Tigard softball starts anew in the wake of cancelled season
With a shortened season of fall sports now winding down, and traditional spring sports warming up, Tigard head softball coach Pete Kostel is ready to take to the diamond with a Tigers squad that hasn't been on the field for nearly two years.
"I'm excited," Kostel said. "We graduated four key seniors, but we have some good young kids, and it's going to be great to get back out there."
One of those seniors was all-league catcher Emily Paulson, who is now attending and playing softball at Western Washington University in Bellingham, Washington.
The now-college freshman said that for quite some time, it was difficult to think about everything her class lost last spring — when the spring sports season was wiped out by the coronavirus pandemic and school closures — but with time, Paulson has learned to accept what was and move forward with the tools it provided her.
"I think that at first, we (seniors) were all sad and a little mad at the world," Paulson said, "But I think we all realized, and me especially, that it doesn't help to be angry, and that in addition to cherishing what we had, we needed to understand that there were bigger and better things coming."
For Paulson, that's been her last seven months at Western Washington. She chose the school for the learning environment, the familiar natural setting and the coaching staff, which she said really stresses culture in regards to building a winning program.
The freshman catcher has had limited playing time, but she's enjoyed her time on the diamond, too, where she's still trying to shake off some of the rust.
Softball players, like many high school athletes now, compete throughout the year for both their schools and club teams in the summer. Having missed last school season, then playing in but one club tournament this past summer, Paulson said it was a little different getting back onto the diamond after such an extended break from the action.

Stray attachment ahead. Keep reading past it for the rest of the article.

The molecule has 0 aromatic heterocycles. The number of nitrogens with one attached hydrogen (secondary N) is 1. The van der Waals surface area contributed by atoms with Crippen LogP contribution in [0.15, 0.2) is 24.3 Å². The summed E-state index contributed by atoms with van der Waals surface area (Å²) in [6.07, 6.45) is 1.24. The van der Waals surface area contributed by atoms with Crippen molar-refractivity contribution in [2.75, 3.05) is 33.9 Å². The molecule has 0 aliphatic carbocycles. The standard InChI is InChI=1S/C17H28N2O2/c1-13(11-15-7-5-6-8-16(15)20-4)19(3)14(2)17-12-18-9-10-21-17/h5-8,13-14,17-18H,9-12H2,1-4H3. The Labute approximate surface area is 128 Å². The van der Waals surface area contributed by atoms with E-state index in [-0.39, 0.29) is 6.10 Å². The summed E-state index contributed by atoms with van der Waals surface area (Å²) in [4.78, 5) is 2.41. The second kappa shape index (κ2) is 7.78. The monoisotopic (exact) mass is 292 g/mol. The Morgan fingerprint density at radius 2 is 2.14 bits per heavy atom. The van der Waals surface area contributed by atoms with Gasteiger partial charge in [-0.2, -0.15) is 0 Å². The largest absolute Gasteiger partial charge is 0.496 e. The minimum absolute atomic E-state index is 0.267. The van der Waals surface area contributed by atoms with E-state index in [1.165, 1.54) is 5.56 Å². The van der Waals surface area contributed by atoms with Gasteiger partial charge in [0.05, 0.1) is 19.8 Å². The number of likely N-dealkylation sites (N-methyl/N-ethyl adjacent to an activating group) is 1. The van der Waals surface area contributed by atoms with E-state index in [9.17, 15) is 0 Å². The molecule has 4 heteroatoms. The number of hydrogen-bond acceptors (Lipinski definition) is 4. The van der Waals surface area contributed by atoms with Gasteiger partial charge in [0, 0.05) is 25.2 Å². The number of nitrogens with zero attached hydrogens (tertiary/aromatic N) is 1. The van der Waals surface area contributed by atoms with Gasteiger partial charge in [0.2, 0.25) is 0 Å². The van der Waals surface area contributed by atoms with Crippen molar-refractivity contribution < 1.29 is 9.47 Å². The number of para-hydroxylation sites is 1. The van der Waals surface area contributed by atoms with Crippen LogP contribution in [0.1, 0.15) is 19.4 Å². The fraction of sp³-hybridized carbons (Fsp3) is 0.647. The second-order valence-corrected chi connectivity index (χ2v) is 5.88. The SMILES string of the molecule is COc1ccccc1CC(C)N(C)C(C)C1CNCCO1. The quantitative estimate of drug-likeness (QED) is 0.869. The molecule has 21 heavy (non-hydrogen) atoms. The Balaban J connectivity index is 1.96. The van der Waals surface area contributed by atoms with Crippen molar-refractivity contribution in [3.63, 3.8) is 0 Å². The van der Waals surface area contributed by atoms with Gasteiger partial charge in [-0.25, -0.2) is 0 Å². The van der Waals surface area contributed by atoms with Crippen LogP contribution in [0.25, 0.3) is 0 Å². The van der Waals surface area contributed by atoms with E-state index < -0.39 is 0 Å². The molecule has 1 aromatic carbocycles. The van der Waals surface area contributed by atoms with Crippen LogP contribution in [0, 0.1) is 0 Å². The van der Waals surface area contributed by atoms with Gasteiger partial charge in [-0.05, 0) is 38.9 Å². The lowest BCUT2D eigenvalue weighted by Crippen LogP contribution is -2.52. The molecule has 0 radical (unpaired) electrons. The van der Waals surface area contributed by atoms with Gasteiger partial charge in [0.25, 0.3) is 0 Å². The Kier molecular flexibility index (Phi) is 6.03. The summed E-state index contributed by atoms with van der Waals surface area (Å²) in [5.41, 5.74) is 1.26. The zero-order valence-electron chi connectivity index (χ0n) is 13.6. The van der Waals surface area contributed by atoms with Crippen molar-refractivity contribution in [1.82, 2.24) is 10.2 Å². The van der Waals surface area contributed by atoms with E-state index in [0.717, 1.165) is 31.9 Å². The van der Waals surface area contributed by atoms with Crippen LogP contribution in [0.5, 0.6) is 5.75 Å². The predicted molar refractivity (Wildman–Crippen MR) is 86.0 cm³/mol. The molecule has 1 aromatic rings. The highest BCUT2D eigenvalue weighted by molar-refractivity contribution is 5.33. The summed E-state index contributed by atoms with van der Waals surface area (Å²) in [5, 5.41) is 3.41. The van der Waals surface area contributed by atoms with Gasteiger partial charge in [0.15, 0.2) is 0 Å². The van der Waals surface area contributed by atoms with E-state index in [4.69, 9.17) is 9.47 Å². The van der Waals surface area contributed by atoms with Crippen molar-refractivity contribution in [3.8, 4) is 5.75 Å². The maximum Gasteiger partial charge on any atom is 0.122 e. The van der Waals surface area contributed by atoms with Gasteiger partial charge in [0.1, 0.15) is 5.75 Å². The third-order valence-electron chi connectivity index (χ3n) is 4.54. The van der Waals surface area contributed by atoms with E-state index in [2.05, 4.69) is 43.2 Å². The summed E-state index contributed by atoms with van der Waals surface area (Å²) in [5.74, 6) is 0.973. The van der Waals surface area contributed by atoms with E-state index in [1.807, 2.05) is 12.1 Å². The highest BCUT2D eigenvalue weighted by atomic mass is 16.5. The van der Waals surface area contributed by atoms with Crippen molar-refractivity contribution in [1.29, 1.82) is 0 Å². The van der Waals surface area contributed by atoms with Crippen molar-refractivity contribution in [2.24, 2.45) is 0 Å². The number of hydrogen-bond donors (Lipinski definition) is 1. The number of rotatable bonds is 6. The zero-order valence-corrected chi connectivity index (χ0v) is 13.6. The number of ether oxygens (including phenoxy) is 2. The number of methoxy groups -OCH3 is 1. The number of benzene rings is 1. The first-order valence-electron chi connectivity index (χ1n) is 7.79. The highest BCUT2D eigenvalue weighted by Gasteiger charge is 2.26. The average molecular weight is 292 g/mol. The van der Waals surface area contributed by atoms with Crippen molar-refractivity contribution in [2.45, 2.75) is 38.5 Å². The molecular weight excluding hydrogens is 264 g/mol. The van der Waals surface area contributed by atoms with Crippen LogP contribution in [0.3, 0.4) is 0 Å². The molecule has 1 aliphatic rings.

"I definitely felt more nervous than I think I would've if I'd had a whole club season coming into college," she said. "Everyone here was super-understanding of the fact that we hadn't been able to practice much, and they really let us ease into things, but it was different and almost weird not doing softball 24/7 for the first time in a while."
Paulson's good friend and former teammate, senior Sophia vanderSommen, also spoke to the different aspects to resuming play this spring. VanderSommen, a varsity player since her freshman year, said it's going to be a little difficult this season, because this year's team will lack some of the camaraderie of years past due to missing a year's worth of experience.
The pitcher and infielder for the Tigers was close with the departed seniors, but she said in addition to them being gone, she and her new senior teammates missed a season's worth of experience building relationships with the underclassmen.
"It's tough because this last year, with social distancing and no school, I really haven't gotten a chance to talk to a lot of our younger players," vanderSommen said. "With the few things we've done, the younger kids are really quiet. Well, this is supposed to be fun, so I'm hoping that as we get more into things we can break the ice and everyone can get situated."
VanderSommen and Kostel both feel good about this year's team from a talent standpoint. They lost some key contributors, but they return sophomore utility player Karen Spadafora, who will be catching this season, and a slate of juniors, including standout pitcher Makenna Reid, third baseman Kani Korok, and players like Sera Reilly and Kaylin and Kali Kisor. They'll also get back a star from their 2018 spring season: senior Katie Ragalado, who missed her sophomore year due to injury and last year due to the pandemic.
Kostel said there's obviously some mystery to how things will look because of the extended layoff, but that their approach has always been and will remain the same despite it.
"Our goals will always be the same, which are to develop these kids into better people and better softball players," Kostel said. "There are no championships this year, but this is a chance for kids to grow and really just get out and have a good time. They haven't gotten to do that much in the last year."
Paulson agrees, and with what she and her three fellow seniors experienced — or didn't — last year, she's just happy this year's team will have some closure.
"I always tell people that I would give anything to have a last season in high school back, and I am super-happy for all the seniors and just everyone who gets to play," Paulson said. "For a lot of them, this is their last time ever playing sports, so I'm glad they're getting that last chance to do something they love."
You count on us to stay informed and we depend on you to fund our efforts. Quality local journalism takes time and money. Please support us to protect the future of community journalism.